This week, Belgian PM Charles Michel protected the collapse of his government after the Flemish nationalists decided to leave the ruling coalition due to their objection to the U.N. Global Compact on Migration. King Philippe of Belgium allowed Michel to reorganize his government into a minority one, replacing ministers that were part of the Flemish nationalist party, N-VA, such as the Secretary of State and the Interior Minister. Left without the support of a majority in the parliament, the government of Charles Michel is, however, in peril. Aware of the risk, Michel vowed to provide continuity until the regional, federal and European elections in May.

Terrorist opens fire in Strasbourg Christmas market

On Tuesday, a gunman opened fire at a Christmas market in Strasbourg, killing five people, among them two members of Europhonica, a multilingual European radio, and wounding eleven others. Identified as Cherif Chekatt, 29, the man yelled “Allahu Akbar” (God is great in Arabic) during the attack. On Wednesday morning, police in the Neudorf area of Strasbourg found and killed Chekatt in an exchange of gunshots. Known to French authorities and radicalized in prison, the man was armed with a gun and had escaped from the scene on Tuesday evening with a taxi.

PiS government also survive no confidence vote

This week, Poland’s nationalist Law and Justice (PiS) governing party won a confidence vote in the lower house of the parliament. Ahead of a general election next year, the conservative party has been coming under fire due to a corruption scandal involving banking regulator KNF, but still managed to defeat the motion with 231 MPs in favor and 181 against the government. With debates dominated by PM Mateusz Morawiecki, the PiS treated the no confidence vote as a show of strength, and called it a fruitless attempt from the opposition.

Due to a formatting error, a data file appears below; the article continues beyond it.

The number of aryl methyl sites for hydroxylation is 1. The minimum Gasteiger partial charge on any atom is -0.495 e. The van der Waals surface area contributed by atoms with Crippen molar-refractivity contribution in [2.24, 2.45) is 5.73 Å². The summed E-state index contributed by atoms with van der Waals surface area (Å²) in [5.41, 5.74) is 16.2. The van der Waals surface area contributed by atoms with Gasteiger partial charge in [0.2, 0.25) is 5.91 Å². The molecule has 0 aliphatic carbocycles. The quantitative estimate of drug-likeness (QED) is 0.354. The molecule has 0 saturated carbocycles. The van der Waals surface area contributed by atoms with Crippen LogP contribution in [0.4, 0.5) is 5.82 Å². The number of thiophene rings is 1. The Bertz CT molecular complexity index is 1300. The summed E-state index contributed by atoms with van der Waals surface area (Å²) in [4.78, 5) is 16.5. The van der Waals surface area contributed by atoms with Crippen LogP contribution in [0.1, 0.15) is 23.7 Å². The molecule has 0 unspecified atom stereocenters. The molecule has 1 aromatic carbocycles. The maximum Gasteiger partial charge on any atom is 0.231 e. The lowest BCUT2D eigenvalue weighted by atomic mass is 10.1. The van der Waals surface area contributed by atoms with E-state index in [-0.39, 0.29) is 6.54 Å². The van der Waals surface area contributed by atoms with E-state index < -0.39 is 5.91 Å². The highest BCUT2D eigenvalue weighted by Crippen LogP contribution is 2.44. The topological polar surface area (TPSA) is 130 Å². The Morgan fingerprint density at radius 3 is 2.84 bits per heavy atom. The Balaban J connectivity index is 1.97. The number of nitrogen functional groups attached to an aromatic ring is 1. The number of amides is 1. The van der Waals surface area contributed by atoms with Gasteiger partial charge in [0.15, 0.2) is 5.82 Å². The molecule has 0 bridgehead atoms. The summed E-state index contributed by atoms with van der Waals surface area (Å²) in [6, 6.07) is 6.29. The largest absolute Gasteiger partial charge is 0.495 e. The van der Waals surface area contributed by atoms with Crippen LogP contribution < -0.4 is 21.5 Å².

Italy promises to change budget plan

Defending its budgetary plans for months now, this week. Italy has agreed to alter its budget so as to avoid a disciplinary procedure from the EU. After meeting with Commission President Jean-Claude Juncker and Economic Affairs Commissioner Pierre Moscovici, Italian PM Giuseppe Conte and the country’s finance minister, Italy promised to bring its deficit down to 2.04% - from 2.4% in earlier drafts - and the Commission acknowledged the “good progress”, a spokesperson told Euractiv. The budget proposal, however, was sent to the Commission hours before Conte landed in Brussels, leaving its experts little time to go over it in full. The difference between 2.4% and 2.04% means €7 billion in cuts or new revenues.

France settles the “Yellow Vests” but creates deficit

In the aftermath of the Gilets Jaunes protests, French president Emmanuel Macron promised to cut a tax rise of poorer pensioners and to give a €100-a-month pay hike for workers living on minimum wage through state-funded income supplements. These measures, however, will have an estimated to cost between €8 billion and €10 billion, according to France’s PM Edouard Philippe. The consequences will be visible in terms of budget deficit in 2019. The opposition, however, argued that Macron’s attempt to buy off the protesters are similar to those of former president Nicolas Sarkozy.